• (4/5)
    A prince who looked like he swallowed the sun? A princess who looked like she's made from crystal sugar? Those words made me laugh when I read them.And who names their pet goat Dog? Only in this story, I think.This is probably the first book in a while that I devoured reading as soon as I got a copy (and finished the book I was reading before) I had to read and find out what happens next! Who is Beryl? What is she? Even Peter kept me guessing.I thoroughly enjoyed reading this. Lucinda is such a lovable character. She's like Princess Sarah and Cinderella combined into one. With Beryl as her fairy godmother. Sort of. Except she's immortal and deathless.My mouth literally fell open while I was reading the ending! I knew there was something about Peter! Who would've thought he'd be King? And Gregor's older brother too!This is also the first book I've read (in a while, too) where the Prince cried. He felt more real than all the Princes I've read of. Heroic? Handsome? Sure, but never crying for a girl.The side of the story about Beryl was a bit weird though. The way the angels played a part in the story. Was Beryl like her fairy god mother? With a story of her own?Hmm... But I like the ending. I feel sad for Lucinda and her home, but happy for her and Gregor. I did wish for a royal wedding scene though, at the very least and a bit disappointed it didn't happen.I love Dog!4.5 stars, again!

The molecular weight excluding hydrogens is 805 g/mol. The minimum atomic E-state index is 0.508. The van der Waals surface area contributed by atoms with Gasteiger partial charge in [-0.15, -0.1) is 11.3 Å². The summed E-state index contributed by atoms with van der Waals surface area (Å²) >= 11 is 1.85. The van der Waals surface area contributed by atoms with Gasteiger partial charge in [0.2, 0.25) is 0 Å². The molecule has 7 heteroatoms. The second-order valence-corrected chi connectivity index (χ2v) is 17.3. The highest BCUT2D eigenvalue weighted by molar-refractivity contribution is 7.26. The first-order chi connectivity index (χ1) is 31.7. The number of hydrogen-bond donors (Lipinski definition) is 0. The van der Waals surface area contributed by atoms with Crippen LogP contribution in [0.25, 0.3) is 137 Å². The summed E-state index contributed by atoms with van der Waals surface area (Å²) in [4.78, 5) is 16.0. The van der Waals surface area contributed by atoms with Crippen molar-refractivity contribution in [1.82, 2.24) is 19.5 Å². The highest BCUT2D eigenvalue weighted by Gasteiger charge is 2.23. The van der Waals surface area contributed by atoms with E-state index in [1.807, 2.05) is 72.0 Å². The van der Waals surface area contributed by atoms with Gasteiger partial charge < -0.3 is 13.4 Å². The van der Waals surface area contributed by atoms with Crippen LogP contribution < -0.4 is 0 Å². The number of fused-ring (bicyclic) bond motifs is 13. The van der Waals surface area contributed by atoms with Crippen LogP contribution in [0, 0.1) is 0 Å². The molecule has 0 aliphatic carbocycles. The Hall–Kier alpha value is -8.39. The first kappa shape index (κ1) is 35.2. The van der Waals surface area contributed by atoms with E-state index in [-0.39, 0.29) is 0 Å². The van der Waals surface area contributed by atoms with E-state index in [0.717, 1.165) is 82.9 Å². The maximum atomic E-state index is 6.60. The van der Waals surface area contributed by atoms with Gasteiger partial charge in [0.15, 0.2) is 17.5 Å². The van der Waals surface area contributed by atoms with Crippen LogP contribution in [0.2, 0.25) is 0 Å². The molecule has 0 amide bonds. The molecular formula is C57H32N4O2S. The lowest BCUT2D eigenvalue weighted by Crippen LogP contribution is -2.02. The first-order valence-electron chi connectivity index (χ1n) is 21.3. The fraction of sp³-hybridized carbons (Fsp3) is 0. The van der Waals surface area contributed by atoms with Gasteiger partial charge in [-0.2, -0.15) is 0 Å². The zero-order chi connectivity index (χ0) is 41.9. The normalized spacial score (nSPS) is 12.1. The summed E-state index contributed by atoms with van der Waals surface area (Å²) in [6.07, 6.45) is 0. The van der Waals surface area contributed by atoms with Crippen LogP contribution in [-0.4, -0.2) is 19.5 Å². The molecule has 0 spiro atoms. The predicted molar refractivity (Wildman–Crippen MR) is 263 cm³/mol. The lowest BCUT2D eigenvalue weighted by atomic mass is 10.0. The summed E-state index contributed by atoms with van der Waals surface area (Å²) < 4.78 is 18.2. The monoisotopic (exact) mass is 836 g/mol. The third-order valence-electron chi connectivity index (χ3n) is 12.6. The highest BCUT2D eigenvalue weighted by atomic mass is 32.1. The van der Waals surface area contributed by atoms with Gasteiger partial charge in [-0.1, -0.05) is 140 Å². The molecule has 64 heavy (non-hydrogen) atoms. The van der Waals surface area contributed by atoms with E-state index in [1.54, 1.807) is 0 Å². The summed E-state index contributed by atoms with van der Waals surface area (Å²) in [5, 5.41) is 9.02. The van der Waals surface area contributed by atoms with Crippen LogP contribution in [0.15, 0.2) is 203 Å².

• (4/5)
    Orphaned as a child, Lucinda works as a servant in her uncle's shop. When a stone entrusted to her by a woman rumored to be a witch is stolen, Lucinda attempts to steal it back - from the crown prince.
  • (5/5)
    This was a really great book. Cinderella retold. It was well-written, good for tweens, and checks out well at the library.
  • (2/5)
    It's a cute story but a bit too simply told. The age group is more young middle school than teen. The twist on the traditional Cinderella tale is nice but the from an alien world character of the witch seemed out of keeping with the general spirit of the story.
  • (3/5)
     Can't say that I loved it....but a well written page turning book. Just right for the audience targeted. Cinderella is my all time favorite fairytale and this was a nice twist to it. Good one to enjoy with your younger children well...girls anyway...boys might like it as it does have a nice amount of adventure in it that might keep them involved. All around nice book with not alot of snags just a good old fashioned game of seek and find.